The Housing Question Revisited | New Issue of ACME and 2012 panel at AAG wih Neil Smith

ACME 15(3) is out, including a special section—coordinated by Henrik Gutzon Larsen, Anders Lund Hansen, Gordon MacLeod and Tom Slater—devoted to revisit Engels’ The Housing Question through a number of case studies and a transcription of Neil Smith’s intervention on this topic at the 2012 AAG meeting.

The video of the whole panel during that event is also available on Vimeo via Anders Lund Hansen. It includes contributions by Ute Lehrer, Gordon MacLeod, Peter Marcuse, Kate Shaw, Tom Slater and Smith.

Publicado en Conflicto urbano, Derecho a la ciudad, Espacio social, Espacio y política, Housing, Neil Smith, Neoliberalismo, The Housing Question, Vivienda social | Etiquetado , , , , , , , , , , , , | Deja un comentario

Interview about Foucault’s Last Decade on New Books in Critical Theory (audio)

Enlace a una larga entrevista a Stuart Elden sobre su reciente libro, Foucault’s Last Decade (Polity, 2016).

Progressive Geographies

A few weeks ago I was interviewed by Dave O’Brien of Goldsmiths about Foucault’s Last Decadefor the New Books in Critical Theory series. The recording is now available as a podcast: Download (Duration: 47:54 — 21.9MB) or to stream at the series website.


Why did Michel Foucault radically recast the project of The History of Sexuality? How did he work collaboratively? What was the influence of Antiquity on his thought? In Foucault’s Last Decade (Polity Press, 2016) Stuart Elden, Professor of Political Theory and Geography at the University of Warwick explores these, and many more, questions about the final years in a rich intellectual life. The book combines detailed studies of Foucault’s recently collected lecture series with archival material and his publications, to give an in depth engagement with the changes and continuities in his thought during the last decade. Addressing questions associated with key terms…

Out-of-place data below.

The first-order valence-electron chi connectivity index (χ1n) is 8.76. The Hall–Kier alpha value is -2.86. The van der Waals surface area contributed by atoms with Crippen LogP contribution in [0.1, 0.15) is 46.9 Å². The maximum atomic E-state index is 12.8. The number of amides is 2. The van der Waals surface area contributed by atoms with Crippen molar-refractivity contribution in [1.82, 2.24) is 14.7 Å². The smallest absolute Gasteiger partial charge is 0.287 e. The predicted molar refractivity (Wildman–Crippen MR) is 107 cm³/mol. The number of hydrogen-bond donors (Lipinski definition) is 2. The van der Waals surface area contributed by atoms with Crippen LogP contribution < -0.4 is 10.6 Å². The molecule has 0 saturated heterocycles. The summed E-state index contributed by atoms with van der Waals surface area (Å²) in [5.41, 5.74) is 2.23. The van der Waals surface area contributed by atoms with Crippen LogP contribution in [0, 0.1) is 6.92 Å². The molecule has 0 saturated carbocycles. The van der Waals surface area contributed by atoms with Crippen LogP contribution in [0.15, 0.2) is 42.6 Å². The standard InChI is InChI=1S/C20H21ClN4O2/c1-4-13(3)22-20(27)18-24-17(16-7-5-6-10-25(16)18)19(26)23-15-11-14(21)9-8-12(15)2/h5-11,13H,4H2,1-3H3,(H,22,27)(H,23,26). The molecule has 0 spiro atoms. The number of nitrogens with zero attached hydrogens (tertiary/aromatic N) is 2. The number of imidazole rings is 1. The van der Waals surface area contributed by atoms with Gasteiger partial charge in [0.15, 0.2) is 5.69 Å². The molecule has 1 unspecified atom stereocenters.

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Video abstract – Diarmaid Kelliher’s “Constructing a Culture of Solidarity: London and the British Coalfields in the Long 1970s”

Last week on we featured all the papers forthcoming in January 2017 in Antipode 49(1). Here we delve a bit deeper, looking at Diarmaid Kelliher’s contribution, “Constructing a Culture of Solidarity: London and the British Coalfields in the Long 1970s”.

When we spoke with him about his essay, Diarmaid explained:

This article is centrally concerned with the development of relationships of solidarity between different localities over an extended period of time. While the 1984-85 miners’ strike was in many ways a spectacular event, I try to show that the significant level of support it received in part relied on the development of relationships in the previous 15 years. It is of course necessary to respond to specific political events, but this is itself easier if more longstanding relationships have been constructed. In particular, if solidarity is to be a mutual relationship this is far more likely to develop…

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I have updated the list of publications to share the preprint version of ‘Gramsci and Foucault in Central Park: environmental hegemonies, pedagogical spaces and integral state formations’ (via—forthcoming soon in Environment and Planning D: Society and Space—and to include several other links to previous work.